Background Paper No. 2
Executive Summary The Congressional Budget Office (CBO) conducts taxA tax is a mandatory payment or charge collected by local, state, and national governments from individuals or businesses to cover the costs of general government services, goods, and activities. distribution studies that produce estimates of income inequality and tax progressivity. These results indicate that income inequality increased and tax progressivity decreased during the 1980s. However, an analysis of the empirical procedures employed by the CBO strongly suggests that its results are not unbiased estimates of the actual distribution of income and taxes. Further, the analysis reveals that the experimental design employed by the CBO does enable users to identify the factors that cause income inequality and tax progressivity to change over time.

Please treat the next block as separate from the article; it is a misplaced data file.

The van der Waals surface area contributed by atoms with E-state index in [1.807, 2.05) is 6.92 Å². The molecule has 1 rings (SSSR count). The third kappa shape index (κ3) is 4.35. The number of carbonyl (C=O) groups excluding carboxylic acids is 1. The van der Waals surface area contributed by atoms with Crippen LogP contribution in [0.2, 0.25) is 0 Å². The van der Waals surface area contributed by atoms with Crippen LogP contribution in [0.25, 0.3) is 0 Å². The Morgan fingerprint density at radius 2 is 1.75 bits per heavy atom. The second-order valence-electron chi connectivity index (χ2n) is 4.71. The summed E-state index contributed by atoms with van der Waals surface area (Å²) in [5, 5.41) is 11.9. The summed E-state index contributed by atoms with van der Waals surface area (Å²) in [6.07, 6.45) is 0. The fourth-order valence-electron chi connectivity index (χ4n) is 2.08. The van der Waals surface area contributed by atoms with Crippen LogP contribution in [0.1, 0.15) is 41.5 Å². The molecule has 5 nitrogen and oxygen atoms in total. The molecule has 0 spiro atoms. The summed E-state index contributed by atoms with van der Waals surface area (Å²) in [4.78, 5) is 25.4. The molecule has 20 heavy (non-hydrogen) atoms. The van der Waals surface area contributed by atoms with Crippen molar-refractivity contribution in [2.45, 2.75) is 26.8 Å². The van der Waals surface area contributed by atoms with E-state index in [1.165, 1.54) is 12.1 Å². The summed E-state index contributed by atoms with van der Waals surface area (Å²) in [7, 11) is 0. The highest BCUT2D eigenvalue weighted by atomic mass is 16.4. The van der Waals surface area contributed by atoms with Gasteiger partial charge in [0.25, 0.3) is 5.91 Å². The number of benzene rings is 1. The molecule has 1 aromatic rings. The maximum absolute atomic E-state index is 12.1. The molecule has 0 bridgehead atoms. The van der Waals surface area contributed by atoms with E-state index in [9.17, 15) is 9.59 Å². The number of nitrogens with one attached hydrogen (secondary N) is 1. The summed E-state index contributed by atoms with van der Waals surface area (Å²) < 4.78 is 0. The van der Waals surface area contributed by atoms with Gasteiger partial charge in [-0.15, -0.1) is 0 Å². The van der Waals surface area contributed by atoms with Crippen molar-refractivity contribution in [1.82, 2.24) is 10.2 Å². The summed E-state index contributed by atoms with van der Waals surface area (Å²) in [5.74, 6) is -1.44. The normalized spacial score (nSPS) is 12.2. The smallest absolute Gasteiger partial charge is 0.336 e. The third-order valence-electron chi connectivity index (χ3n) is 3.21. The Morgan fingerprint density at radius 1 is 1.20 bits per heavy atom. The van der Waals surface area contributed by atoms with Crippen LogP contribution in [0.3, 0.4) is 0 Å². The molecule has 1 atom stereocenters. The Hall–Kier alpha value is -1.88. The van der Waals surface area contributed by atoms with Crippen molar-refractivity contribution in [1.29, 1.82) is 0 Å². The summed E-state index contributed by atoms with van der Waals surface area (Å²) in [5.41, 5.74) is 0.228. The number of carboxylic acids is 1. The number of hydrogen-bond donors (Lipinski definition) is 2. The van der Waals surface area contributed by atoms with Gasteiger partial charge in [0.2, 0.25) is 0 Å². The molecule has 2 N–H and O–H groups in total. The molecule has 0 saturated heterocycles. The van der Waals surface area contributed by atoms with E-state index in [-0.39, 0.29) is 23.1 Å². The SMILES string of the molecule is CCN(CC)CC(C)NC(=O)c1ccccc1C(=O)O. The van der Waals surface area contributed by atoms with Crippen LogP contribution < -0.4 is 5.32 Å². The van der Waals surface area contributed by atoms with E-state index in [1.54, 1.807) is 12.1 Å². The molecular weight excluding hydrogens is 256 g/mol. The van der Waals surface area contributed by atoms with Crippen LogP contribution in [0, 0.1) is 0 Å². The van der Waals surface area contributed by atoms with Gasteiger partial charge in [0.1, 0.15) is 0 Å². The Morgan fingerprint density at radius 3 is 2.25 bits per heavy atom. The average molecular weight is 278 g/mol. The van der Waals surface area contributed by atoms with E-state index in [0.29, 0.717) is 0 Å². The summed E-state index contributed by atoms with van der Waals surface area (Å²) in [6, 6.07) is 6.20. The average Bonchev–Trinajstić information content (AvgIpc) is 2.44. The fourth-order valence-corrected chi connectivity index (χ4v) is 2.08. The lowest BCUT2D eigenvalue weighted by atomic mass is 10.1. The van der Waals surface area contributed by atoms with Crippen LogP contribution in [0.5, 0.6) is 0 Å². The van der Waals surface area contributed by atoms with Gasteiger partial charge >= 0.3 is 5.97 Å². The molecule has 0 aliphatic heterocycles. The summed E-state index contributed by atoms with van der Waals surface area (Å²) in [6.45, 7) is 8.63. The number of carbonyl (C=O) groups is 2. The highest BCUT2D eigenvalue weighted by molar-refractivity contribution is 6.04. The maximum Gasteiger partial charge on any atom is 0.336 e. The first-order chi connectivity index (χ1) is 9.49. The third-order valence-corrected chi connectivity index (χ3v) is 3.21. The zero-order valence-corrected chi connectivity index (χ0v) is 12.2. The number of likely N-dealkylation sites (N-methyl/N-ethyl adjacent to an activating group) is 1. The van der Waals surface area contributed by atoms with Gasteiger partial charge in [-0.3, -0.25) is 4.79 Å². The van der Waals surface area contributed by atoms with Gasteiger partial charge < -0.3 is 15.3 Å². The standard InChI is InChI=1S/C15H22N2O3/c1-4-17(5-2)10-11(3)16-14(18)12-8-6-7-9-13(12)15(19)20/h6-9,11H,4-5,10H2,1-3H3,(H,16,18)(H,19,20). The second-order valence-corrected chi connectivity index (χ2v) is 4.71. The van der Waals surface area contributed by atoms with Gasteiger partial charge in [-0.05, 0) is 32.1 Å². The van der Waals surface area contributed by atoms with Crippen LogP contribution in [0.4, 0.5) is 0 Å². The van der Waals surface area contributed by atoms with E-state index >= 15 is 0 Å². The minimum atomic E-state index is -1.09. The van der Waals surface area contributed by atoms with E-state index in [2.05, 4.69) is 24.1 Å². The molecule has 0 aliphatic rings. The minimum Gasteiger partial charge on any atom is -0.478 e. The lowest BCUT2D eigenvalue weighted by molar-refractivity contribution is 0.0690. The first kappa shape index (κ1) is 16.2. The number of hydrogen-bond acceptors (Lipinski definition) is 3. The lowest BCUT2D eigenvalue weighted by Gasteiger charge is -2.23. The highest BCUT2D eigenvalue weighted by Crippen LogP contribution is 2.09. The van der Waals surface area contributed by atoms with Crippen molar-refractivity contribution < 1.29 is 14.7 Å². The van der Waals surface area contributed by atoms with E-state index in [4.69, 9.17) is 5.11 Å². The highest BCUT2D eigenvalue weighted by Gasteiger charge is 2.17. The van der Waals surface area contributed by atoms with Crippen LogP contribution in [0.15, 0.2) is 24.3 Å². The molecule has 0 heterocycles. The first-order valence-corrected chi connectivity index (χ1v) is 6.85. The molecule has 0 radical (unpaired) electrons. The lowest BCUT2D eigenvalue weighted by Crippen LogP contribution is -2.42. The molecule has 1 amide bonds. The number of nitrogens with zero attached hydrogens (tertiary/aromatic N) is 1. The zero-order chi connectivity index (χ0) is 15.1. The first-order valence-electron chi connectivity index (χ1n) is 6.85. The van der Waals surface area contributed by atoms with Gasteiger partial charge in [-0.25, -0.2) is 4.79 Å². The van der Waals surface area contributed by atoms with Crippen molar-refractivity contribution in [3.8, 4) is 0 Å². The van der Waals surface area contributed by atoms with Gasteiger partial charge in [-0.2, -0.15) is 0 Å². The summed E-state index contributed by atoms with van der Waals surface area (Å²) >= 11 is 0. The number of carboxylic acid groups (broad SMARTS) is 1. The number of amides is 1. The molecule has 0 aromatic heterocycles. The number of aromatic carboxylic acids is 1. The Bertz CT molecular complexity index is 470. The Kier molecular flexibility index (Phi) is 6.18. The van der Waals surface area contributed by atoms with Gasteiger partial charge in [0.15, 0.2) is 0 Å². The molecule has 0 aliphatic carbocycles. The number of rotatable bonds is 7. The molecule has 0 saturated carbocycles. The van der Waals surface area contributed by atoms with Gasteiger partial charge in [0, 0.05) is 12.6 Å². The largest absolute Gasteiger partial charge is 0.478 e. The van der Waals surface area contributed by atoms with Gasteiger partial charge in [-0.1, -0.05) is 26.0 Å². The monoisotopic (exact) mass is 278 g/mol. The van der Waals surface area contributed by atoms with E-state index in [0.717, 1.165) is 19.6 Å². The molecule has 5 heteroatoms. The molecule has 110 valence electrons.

The validity of the results obtained by the CBO is threatened by a number of factors. Specifically, the CBO overestimates the extent of, and change in, income inequality because it inadequately controls for: (1) changes in income mix, (2) inflationInflation is when the general price of goods and services increases across the economy, reducing the purchasing power of a currency and the value of certain assets. The same paycheck covers less goods, services, and bills. It is sometimes referred to as a “hidden tax,” as it leaves taxpayers less well-off due to higher costs and “bracket creep,” while increasing the government’s spending power. , (3) implicit taxes, and (4) regional cost of living differences. Similarly, the CBO understates the extent of tax progressivity because it improperly measures social security taxes and implicit taxes. Further, because the CBO does not control for demographic changes, it is not possible to determine whether changes in income inequality and tax progressivity occurred because of changes in household incomesShare